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    This is the personal blog of Simon Kendrick and covers my interests in media, technology and popular culture. All opinions expressed are my own and may not be representative of past or present employers
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Offering business cards

I’ve already written on my loathing of business cards. But as with my attitude to the word insight, my stance on the issue is modifying.

I still think they’re an inefficient remnant from an analogue age that have little relevance alongside a mobile phone (particularly one that syncs to an email client).

But if someone requests a business card, then that is their preferred means of exchanging information. And that should be respected.

I still have little inclination to order a batch. But I think I’ve found a compromise. Customised cards.

I’ll carry some blank pieces of card around with me in my wallet. If someone requests my contact details and doesn’t want to do it digitally (whether via Bump, Bluetooth or manually entering the information), I’ll create a card. Similar to the example below, which shows both sides of a card.

Simon Kendrick's business cardThis has multiple advantages

  • Efficiency – the only wastage will be the unused pieces of card that could be reused for something else
  • Custom levels of access – I can choose which contact details to provide. My social graph isn’t completely open, and this allows me to choose whether to give my mobile number or my office number, or whether to include my Twitter or Linked In details alongside an email address
  • Personalisation – I can customise the card by including details of our meeting or a private in-joke. This should aid cognitive recall when the recipient is sorting through their cards (and probably deciding which to throw away)
  • Stand-out – it is different and so it should stand out (a little) among a pile of boring corporate cards. As Hugh MacLeod – a pioneer in repurposing business cards – would say, it creates a social object

Of course, there are drawbacks to this approach

  • Legibility – I have terrible handwriting, and so my contact details may not be legible
  • Digital incompatibility – Digital business card scanners won’t pick it up
  • Too informal – It doesn’t fit in with the corporate brand, and so wouldn’t be suitable in more formal circumstances (though I’m not planning on visiting Japan, with its strict business card etiquette, in the near future).

I’ll trial this approach and see how I get on. Ultimately, business cards are transient and disposable – they are a means to an end. But if my means could be a little more memorable, a little more personal and a little more environmentally friendly, then I would be fine distributing my contact details.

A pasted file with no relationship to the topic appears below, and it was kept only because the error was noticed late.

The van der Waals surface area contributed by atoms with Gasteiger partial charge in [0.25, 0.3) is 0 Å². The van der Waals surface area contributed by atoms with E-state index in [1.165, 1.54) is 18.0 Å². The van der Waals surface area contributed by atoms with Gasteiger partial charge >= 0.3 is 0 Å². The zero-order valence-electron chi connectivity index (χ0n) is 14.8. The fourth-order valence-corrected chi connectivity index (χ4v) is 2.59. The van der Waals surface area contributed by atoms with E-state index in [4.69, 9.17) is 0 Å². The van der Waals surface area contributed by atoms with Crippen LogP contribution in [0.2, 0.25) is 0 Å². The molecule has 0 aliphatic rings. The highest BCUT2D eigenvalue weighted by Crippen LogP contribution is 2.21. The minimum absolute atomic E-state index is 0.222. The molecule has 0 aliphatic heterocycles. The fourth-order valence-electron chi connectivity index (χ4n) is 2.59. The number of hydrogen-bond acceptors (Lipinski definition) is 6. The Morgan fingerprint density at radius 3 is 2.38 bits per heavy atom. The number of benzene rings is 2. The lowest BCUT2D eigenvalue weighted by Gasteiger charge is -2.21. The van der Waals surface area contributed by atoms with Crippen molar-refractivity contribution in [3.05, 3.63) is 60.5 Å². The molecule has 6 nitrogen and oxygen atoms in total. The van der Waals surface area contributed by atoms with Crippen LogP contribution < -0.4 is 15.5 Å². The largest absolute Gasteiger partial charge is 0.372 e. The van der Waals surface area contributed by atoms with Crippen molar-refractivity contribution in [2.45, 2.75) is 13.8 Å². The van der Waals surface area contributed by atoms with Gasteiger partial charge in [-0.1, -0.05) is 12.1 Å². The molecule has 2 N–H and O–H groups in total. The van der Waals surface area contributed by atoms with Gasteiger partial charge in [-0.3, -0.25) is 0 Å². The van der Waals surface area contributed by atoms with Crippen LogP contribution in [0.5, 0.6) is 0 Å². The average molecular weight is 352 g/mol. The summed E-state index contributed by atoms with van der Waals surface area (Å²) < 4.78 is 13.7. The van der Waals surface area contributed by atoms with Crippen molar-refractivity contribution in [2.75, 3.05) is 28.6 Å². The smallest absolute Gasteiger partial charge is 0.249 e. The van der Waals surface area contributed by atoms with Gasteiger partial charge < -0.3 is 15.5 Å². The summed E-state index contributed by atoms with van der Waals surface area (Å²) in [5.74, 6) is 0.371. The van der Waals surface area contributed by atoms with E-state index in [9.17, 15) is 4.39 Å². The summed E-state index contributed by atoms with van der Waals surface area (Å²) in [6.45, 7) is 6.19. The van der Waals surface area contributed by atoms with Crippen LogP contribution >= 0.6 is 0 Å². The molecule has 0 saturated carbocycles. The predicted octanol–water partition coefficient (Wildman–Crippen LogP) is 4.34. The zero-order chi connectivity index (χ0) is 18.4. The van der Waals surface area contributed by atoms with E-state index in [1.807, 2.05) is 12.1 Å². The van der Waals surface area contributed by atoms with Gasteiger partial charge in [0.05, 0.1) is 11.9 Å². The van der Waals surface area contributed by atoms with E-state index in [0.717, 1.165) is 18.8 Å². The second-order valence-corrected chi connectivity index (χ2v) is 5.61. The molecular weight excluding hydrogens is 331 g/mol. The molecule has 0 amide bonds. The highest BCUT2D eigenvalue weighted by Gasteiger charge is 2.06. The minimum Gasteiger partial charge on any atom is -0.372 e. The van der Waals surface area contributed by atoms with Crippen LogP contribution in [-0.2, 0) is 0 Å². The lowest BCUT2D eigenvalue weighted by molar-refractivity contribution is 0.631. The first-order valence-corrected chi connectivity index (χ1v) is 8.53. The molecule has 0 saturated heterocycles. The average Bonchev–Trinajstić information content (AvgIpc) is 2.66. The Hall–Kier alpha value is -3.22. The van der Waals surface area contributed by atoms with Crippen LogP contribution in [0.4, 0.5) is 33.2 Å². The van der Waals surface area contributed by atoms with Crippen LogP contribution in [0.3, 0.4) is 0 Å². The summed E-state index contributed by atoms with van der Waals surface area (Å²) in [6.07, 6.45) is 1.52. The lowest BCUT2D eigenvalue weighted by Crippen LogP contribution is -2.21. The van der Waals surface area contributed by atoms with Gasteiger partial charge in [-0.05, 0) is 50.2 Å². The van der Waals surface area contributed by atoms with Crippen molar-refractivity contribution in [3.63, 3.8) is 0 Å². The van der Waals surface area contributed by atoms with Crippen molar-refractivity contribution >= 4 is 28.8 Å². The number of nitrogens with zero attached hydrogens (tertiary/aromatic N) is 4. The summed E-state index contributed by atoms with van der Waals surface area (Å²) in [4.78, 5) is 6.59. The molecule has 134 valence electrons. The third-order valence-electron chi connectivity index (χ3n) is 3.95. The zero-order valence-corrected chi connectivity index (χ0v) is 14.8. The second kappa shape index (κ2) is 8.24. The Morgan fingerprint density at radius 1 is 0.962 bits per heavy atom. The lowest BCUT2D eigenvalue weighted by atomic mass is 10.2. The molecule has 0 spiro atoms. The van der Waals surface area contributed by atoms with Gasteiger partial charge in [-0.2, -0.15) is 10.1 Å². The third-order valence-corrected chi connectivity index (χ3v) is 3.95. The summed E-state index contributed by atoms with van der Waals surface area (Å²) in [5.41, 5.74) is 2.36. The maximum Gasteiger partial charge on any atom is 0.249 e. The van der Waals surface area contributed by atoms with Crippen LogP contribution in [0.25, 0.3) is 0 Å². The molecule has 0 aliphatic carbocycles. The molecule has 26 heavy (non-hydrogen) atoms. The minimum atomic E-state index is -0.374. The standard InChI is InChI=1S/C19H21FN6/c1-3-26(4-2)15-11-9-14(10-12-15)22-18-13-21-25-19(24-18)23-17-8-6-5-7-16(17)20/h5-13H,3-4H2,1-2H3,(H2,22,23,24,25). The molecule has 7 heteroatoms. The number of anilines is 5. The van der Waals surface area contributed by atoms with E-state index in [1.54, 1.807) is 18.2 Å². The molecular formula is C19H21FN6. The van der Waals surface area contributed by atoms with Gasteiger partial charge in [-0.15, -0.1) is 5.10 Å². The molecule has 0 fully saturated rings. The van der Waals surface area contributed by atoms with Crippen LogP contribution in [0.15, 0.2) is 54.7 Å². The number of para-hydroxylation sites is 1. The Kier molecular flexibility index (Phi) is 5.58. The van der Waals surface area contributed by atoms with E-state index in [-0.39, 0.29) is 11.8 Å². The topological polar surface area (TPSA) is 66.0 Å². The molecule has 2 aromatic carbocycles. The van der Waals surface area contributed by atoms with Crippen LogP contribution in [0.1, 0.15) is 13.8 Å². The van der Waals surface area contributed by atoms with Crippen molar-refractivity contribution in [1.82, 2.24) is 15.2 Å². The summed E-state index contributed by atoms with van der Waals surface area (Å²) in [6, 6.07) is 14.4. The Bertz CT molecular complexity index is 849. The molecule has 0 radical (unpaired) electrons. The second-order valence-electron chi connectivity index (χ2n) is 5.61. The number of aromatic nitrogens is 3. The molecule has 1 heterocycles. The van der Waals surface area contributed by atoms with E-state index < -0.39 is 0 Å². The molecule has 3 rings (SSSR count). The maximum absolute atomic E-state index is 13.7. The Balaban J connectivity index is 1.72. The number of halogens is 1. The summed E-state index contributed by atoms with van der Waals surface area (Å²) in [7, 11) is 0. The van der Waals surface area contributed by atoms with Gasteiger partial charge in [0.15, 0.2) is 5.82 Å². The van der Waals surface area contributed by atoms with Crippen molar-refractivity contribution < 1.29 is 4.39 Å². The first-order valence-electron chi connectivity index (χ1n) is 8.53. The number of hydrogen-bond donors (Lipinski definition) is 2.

Though I would still prefer people to take down my details digitally.



9 Responses

  1. I tend to go for a similar(ish) approach- I have my work cards, but will write my personal email address (or website) on it if I want someone to actually use it.

    I think I’m going to steal your idea and start adding messages in future though…

  2. Simon. That’s a great idea.
    I agree with what you say about ‘formal’ occassions; but it takes away the stuffiness around business cards. Tell me if it’s a success. I may even try!

  3. This would work for some occasions and it’s a great way to show your creativity. I do something similar, but have pre-printed shell cards with the basic data on them, and, an empty space for the customization. I usually do a drawing or a reminder “send me the slides” or something like that. At networking events, you really need an actual card, I can’t write fast enough!

  4. Thanks for your input, guys.Pre-printed shell cards are undoubtedly more efficient for larger-scale events or for people that meet a lot of new people. But I work in quite a small/focused sector of research, and there are actually very few times where I need more than a couple of cards at once.

  5. love the personalisation bit. i’ve never actually met anyone else that had Bump installed, so i gave in last week and made my own cards. You’ve inspired me to scribble on them though

  6. I’ve written about this a couple of times, but my favourite business card idea comes from Ji Lee:

  7. Another potential drawback…. “does anyone have a pen?”

  8. I always have a pen!

    And thanks for the additional ideas. Again, for me, I don’t need that many so I’d need to be able to self-design/print my cards. Ordering a boxload from a designer/printer means I end up throwing 95% away

  9. Well, this article is the best on this noteworthy topic. I agree with your conclusions and anxiously look forward to your future updates. Saying thank you will not be enough, for the tremendous lucidity in your writing. I’ll immediately grab your rss feed to stay abreast of any updates. Solid work and much success in your business enterprise!

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